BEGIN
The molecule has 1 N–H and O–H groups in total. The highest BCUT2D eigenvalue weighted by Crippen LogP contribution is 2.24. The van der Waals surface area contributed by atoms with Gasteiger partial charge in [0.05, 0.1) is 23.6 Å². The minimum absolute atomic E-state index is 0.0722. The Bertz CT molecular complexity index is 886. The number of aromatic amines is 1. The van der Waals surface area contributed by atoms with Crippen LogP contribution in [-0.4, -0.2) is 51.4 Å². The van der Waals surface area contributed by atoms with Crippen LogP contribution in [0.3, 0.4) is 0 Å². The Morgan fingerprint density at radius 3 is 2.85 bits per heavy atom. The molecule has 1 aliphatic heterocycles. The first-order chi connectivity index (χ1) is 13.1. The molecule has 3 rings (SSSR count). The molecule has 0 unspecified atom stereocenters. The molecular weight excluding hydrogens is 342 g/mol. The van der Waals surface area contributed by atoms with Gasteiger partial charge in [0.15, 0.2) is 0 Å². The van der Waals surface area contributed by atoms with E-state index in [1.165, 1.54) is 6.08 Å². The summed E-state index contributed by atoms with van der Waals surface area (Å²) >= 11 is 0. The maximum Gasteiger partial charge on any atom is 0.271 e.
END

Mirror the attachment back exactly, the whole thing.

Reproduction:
The molecule has 1 N–H and O–H groups in total. The highest BCUT2D eigenvalue weighted by Crippen LogP contribution is 2.24. The van der Waals surface area contributed by atoms with Gasteiger partial charge in [0.05, 0.1) is 23.6 Å². The minimum absolute atomic E-state index is 0.0722. The Bertz CT molecular complexity index is 886. The number of aromatic amines is 1. The van der Waals surface area contributed by atoms with Crippen LogP contribution in [-0.4, -0.2) is 51.4 Å². The van der Waals surface area contributed by atoms with Crippen LogP contribution in [0.3, 0.4) is 0 Å². The Morgan fingerprint density at radius 3 is 2.85 bits per heavy atom. The molecule has 1 aliphatic heterocycles. The first-order chi connectivity index (χ1) is 13.1. The molecule has 3 rings (SSSR count). The molecule has 0 unspecified atom stereocenters. The molecular weight excluding hydrogens is 342 g/mol. The van der Waals surface area contributed by atoms with Gasteiger partial charge in [0.15, 0.2) is 0 Å². The van der Waals surface area contributed by atoms with E-state index in [1.165, 1.54) is 6.08 Å². The summed E-state index contributed by atoms with van der Waals surface area (Å²) >= 11 is 0. The maximum Gasteiger partial charge on any atom is 0.271 e.